Rose Harvest Morning

Mid-bloom, around the first of May, I gathered as many roses as I could in about an hour's time. 

Rose basket

Then I pulled out my iphone to record what came next.

Rose harvest 3

Roses ready for prepping.

Rose harvest table

Dethorning roses

The lower leaves and stems all need to be removed for easy arranging. Can you decipher the thorn strippers? I'd be lost without them.

Rose prepping

Two roses on one stem

I found two roses in love!

Preparing roses

Almost done and I haven't had breakfast.


Time for a cornflakes break.

Prepped roses

Rose faces

Roses ready to go

The roses are ready for transport to a children's party. Each child will have the opportunity to fill a basket with roses.


One of my goals here was to see how well my iphone would do for a blog story. What do you think?




To Fertilize Your Roses or Not

Tired roses, just before winter pruning, always look like they'll need lots of care and feeding before they bounce back come spring.


However, the natural regernerative forces that take place during dormancy are truly a marvel–I'm always awestruck by the power of growth.  


This is how the roses looked this weekend. I've never seen so many buds; these belong to White Masterpiece.


I thought what will a little fertilizer mean when there is such an abundance of energy swirling in all those buds (this is Paquerette)? For years, my garden has received homemade compost, mulch, and fertilizer before bloom time. This year, I'm going to let nature take care of the roses.


Truth is, the powerful forces at work during spring will even give healthy, beautiful blooms to a poorly cared for rose. I've always known this, so I wonder why I never thought to forgo that first feeding when my soil was usually in good shape? I didn't realize needless "rose rules" still had a hold on me. The beauties above are Winchester Cathedral.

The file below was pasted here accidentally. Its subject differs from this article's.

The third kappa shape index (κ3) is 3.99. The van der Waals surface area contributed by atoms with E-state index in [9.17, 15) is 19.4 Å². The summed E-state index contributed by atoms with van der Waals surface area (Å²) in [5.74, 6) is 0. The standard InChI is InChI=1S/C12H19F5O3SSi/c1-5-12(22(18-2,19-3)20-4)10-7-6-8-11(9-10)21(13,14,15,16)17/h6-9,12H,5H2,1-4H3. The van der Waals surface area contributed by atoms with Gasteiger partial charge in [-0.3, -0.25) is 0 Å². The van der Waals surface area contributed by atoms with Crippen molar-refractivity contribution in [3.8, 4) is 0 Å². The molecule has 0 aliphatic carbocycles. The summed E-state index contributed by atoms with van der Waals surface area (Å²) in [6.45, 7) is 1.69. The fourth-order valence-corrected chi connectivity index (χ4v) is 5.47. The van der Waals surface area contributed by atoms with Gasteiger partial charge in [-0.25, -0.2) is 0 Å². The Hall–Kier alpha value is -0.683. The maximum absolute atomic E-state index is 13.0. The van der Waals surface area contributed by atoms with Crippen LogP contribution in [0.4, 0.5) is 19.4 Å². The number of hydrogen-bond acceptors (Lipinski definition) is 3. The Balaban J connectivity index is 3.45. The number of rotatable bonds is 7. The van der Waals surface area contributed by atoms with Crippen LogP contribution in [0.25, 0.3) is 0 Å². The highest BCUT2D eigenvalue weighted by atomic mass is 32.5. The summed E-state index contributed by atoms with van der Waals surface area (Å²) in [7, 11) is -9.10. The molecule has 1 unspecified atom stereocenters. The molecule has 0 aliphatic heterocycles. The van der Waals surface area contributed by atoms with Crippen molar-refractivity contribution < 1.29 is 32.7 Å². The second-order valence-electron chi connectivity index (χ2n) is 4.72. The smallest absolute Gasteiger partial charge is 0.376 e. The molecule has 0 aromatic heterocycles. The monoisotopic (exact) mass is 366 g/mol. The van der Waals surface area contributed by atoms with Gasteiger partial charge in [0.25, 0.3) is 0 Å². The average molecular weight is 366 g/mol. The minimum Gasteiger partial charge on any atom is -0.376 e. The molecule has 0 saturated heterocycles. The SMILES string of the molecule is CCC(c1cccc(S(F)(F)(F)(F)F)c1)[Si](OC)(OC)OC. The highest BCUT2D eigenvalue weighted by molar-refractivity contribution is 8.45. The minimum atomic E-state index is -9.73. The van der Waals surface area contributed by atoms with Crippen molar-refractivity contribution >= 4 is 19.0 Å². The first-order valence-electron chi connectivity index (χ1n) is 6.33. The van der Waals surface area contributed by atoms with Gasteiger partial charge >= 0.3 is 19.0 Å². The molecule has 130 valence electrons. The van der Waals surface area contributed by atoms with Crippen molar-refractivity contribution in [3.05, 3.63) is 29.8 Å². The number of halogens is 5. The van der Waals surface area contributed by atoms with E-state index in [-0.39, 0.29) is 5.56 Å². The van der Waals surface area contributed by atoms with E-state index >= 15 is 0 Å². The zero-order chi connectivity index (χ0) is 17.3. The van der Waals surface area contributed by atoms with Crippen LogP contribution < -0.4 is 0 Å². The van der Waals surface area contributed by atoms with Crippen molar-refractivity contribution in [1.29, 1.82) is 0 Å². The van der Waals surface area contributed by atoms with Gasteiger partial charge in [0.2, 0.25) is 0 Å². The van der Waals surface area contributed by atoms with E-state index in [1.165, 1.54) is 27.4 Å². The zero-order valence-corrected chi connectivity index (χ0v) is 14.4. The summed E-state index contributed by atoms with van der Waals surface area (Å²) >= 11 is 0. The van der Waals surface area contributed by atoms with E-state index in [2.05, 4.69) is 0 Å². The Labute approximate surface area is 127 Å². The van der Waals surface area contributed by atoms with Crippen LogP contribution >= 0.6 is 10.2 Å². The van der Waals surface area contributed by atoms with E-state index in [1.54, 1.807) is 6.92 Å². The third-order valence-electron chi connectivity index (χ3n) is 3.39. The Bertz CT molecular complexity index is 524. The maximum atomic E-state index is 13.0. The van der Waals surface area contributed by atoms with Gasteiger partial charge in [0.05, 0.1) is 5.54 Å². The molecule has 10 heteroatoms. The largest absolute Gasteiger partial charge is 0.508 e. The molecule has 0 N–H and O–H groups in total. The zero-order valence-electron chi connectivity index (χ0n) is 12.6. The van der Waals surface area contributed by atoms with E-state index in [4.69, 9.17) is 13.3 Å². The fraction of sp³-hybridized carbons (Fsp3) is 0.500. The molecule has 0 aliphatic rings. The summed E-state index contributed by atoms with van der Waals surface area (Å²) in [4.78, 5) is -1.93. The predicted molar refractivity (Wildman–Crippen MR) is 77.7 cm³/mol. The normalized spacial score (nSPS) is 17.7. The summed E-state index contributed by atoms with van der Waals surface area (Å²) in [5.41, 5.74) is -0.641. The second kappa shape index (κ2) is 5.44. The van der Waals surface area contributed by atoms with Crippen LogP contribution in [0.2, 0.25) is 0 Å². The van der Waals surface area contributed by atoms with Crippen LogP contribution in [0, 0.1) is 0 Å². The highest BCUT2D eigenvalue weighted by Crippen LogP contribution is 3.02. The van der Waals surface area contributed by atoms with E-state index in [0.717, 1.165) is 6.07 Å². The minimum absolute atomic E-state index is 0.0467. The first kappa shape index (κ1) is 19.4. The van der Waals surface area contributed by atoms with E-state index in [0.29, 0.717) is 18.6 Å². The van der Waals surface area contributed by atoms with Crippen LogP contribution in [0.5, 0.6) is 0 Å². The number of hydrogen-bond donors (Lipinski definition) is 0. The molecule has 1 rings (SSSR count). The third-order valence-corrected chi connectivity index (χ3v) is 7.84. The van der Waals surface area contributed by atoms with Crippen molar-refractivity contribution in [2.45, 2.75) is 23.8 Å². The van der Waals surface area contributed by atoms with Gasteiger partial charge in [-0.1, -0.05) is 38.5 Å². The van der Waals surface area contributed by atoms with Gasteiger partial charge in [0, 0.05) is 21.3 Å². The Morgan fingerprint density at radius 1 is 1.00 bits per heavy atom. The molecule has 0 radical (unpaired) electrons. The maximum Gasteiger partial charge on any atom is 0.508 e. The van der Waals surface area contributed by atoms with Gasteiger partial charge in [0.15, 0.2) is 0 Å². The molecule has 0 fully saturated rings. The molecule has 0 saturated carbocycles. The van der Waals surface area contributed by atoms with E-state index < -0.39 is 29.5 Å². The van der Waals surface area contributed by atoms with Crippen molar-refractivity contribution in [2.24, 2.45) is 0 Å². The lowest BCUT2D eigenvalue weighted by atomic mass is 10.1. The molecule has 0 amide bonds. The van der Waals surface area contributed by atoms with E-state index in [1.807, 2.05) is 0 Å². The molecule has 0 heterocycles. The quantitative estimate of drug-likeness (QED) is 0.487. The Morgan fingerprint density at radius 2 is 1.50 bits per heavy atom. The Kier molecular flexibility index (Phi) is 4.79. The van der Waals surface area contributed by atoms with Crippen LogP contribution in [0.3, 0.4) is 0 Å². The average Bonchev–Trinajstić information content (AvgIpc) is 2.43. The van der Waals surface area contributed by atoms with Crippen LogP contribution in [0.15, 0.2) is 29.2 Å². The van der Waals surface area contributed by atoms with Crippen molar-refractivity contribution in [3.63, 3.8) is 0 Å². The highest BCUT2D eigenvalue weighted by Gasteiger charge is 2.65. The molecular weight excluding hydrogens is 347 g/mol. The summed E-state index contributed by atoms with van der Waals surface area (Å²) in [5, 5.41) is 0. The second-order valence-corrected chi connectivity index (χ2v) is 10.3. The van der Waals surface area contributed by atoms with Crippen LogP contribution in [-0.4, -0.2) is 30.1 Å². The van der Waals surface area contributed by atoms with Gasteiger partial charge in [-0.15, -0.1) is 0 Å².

So all I can say is, wow, I'm happy not to fertilize! 


When I give rose talks, the first questions are inevitably about fertilizer. My answer is simply, "Feed your soil, not your roses." Composting and mulching are the keys to healthy soil. This is not to say I will stop fertilizing altogether. I think this year I will give them a boost after the first bloom, and that will be it, along with a little mulch from our silver maple.

For information on composting, click here, and here's something about mulching in the garden, click


This is Safrano, a Tea rose enjoying much needed rain. 


The Very Last Rose Harvest of 2012


Would you know, looking at these pictures, that a big freeze is just around the corner?







These shots savor the harvest's relation to the garden, they hardly need arranging. However once in the house it was a different story.



I was feeling free and a tad sloppy in these rather unstudied looks.





When I revisited these images and saw that huge pile of leaves, it struck me yet again how much needs to be removed before a rose stem enters a vase. Vases and arranging are not always necessary- in many settings, roses are fabulous left right in their harvest buckets.


Old-roses copy



The true harvest of my life is intangible - a little star dust caught, a portion of the rainbow I have clutched.

~ Henry David Thoreau